It is often shunned on the plate in favor of other gamefish due to the dry texture of its meat, but this fish is said to pack some amazing nutty flavor into that dry flesh!

The addition of some sauce can remedy this moisture crisis and result in a fabulous fish dinner.

The Southern Hake Queenfish

Saving the best eating for last, the southern hake is a member of the hake family merlucciidae and lives in the cold waters off of coastlines in the subpolar south.

Two distinct populations exist off of the coastlines of South America and New Zealand, where they are important commercial fish.

Eating Southern Hake Queenfish

This commercial importance may clue you into the fact that these fish are renowned for their taste! Growing up to 14 inches long, each fish can net you some respectable fillets when caught.

Southern hake flesh is said to be just about as tasty as a fish can be! Light, tender, sweet with a bit of oceanic salinity- what’s not to love?

Southern hake (Merluccius australis)

The skeletal structure of this fish also means that bones are few and far between, making them easier to process as well.

Of the three queenfish we’ve discussed in this article, the southern hake is the only one widely sold on the global seafood market. This should give you an inkling of the wider world’s opinion on which of these is the best tasting!

You May Also Like: What Is The Best Tasting Fish? FULL Species List Ranked!

Why the Queenly Confusion!? 

Many articles already written on this topic post details from more than one of these species together as if they are writing about a single fish. That’s the danger of common names! But how did it get like this?

Even though you may know any given fish (and most other plants and animals) by a single name, most actually have many! Names fall into two categories- scientific names and common names.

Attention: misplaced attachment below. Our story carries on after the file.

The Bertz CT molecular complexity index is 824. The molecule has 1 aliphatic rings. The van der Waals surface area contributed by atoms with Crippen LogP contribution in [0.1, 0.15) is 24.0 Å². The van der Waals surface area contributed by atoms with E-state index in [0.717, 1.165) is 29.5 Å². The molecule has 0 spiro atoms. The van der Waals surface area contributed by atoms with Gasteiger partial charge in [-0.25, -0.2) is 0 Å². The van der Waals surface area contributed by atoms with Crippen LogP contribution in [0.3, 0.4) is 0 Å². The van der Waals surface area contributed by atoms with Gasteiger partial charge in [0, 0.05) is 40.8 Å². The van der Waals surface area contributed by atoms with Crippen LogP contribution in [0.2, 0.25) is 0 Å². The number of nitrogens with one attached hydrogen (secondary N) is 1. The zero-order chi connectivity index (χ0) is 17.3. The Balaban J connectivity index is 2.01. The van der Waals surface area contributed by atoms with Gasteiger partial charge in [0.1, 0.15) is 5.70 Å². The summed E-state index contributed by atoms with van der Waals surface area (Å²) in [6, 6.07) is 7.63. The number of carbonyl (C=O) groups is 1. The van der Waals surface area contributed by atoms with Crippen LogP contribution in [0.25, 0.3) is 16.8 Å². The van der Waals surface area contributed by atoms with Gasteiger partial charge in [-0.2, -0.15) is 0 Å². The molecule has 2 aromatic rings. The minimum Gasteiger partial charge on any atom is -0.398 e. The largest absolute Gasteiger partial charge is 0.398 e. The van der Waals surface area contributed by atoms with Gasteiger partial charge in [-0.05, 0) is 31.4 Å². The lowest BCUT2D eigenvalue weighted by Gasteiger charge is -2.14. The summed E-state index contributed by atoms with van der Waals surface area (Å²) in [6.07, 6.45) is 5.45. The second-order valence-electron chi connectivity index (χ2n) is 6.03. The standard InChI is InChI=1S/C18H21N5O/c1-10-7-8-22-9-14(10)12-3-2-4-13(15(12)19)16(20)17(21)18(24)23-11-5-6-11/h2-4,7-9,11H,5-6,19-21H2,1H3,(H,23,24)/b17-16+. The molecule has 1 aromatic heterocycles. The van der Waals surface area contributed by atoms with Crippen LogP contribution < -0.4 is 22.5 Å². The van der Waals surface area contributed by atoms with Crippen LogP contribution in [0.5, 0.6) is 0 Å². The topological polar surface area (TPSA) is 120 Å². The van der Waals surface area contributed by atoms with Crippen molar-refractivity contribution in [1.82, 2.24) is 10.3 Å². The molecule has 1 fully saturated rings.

A plant or animal species only ever has one accepted scientific name, written in Latin. This is how scientists around the world make sure they’re all on the same page when talking about an organism.

Common names are trickier, however- they’re just whatever names people in a given region give to an organism. People across different areas may call the same animal by totally different names!

This is pretty common in other fish as well- the freshwater drum is called “sheephead” and “gaspergoo” in various regions of the US, and bluegill and other sunfish are often called “bream” in local areas as well.

Not only can common names change across a single species, but different species can have the same name, too!

This is what has happened over the years with our three queenfish…several different people from across the world all independently liked the name and it stuck every time!


Names like “kingfish,” “perch,” “bream,” and yes, “queenfish” are nearly meaningless by themselves since so many different fish are called by them.

But thankfully all of our ‘big three’ had other names and prefixes unique to them.

That’s good for your taste buds, too, as these fish could not taste more different from one another. It’s important to know which is which when it comes to taste!

Regardless of which queenfish is on your plate, enjoy your fresh-caught meal! It might just be royally good.

Thanks for reading!

Additional Reading: Is Abalone Good To Eat, And How’s It Taste?